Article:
The Secret of Kells

Robin Clifford of Reeling Reviews
Robin Clifford 
  The Secret of Kells
Laura Clifford of Reeling Reviews
Laura Clifford 

The barbarians are at the gates as the violent Northmen invade the Celtic lands and endanger the fortified enclave overseen by Abbot Cellach (Brendan Gleason). The arrival of master illuminator Aidan (Mick Lally) will have a terrific impact on the Abbot’s nephew, acolyte Brendan (Evan McGuire), despite the invading Vikings in “The Secret of Kells.”

This is a from-left-field entry for the Best Animation Feature for this year’s Oscars and I have to hand it to the nominating committee for making a classy decision to include “The Secret of Kells” in the list of nominees. Young Brendan is fascinated by the unfinished illuminated manuscript brought to the abbey by Aidan and is thrilled when the visitor asks for his help in finding the seeds needed to make a special ink.

The Abbot, because of the coming danger of Nordic invaders, forbids Brendan to leave the safety of the abbey walls. The youngster goes against the rules and sneaks out into the forest to find the special seeds but a pack of hungry wolves surround him and draw nearer and nearer with dripping fangs. Suddenly, the wolves are send packing by the woodland fairy, Aisling. She helps him find the coveted seeds but bans him from returning to the forest, though this is not the last we will see from the magical nymph.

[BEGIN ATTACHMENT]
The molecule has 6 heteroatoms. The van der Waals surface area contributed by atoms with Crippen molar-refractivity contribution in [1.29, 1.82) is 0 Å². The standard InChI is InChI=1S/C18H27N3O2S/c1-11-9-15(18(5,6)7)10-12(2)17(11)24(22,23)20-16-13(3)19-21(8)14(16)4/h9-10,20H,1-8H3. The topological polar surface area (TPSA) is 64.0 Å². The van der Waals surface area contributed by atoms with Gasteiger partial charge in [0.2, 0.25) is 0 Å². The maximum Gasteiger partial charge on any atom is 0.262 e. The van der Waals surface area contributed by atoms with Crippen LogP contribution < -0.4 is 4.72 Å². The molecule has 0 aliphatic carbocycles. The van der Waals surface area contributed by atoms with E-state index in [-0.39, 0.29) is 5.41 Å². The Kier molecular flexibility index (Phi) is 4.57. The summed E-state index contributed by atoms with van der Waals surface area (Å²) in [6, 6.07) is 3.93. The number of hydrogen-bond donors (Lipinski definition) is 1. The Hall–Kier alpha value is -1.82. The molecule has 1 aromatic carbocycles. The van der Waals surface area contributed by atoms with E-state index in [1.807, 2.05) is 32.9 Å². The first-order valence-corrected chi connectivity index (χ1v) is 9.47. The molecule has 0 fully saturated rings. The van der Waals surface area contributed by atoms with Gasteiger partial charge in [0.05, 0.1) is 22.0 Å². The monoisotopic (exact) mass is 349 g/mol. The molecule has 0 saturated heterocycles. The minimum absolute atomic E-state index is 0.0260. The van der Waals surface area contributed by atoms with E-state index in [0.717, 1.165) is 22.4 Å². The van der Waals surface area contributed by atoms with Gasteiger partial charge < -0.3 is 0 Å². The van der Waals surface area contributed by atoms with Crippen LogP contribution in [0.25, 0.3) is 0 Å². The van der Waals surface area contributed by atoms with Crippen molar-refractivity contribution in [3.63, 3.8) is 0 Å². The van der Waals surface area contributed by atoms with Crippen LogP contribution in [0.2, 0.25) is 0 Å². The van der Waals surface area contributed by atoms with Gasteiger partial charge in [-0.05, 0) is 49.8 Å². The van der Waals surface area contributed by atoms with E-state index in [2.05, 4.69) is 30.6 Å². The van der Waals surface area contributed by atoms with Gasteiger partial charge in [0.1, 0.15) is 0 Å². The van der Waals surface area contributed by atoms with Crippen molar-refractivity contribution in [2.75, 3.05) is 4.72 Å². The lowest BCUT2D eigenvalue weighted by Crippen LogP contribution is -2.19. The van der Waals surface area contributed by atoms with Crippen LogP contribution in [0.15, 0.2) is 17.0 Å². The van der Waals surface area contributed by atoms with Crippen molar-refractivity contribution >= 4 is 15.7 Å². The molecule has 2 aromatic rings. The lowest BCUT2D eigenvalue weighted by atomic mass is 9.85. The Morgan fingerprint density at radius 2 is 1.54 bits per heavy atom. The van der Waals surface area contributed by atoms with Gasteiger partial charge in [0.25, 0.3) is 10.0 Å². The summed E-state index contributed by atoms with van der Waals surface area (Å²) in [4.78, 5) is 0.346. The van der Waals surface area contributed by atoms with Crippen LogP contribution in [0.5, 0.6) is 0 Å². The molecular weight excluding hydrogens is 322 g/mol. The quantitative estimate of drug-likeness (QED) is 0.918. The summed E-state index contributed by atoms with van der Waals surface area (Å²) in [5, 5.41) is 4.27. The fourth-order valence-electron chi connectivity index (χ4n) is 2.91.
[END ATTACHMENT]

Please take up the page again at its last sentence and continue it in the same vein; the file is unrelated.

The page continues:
Back at the abbey, he gives Aidan the seeds and the master illuminator shows Brendan his secrets in making the special ink that will give life to the illumination ‘script. Aidan sees something special in the boy and gives him the unfinished Book of Kells, the work of angels, and assigns Brendan to complete it with his special skills and bring it to the people to begin the Renaissance. However, those damn Vikings are yet to come!

“The Secret of Kells” is a quasi history lesson that marks the end of the Dark Ages and the beginning of the rebirth of civilization. Directors Tomm Moore and Nora Twomey create a gorgeous little work that won the hearts and minds of the voting Academy members, pushing out of the running the likes of “9,” “Monsters vs. Aliens,” “Cloudy with a Chance of Meatballs” and the neglected but wonderful Australian anime, “Mary and Max” (my choice for the 5th Best Animation slot – check it out. You will be glad you did).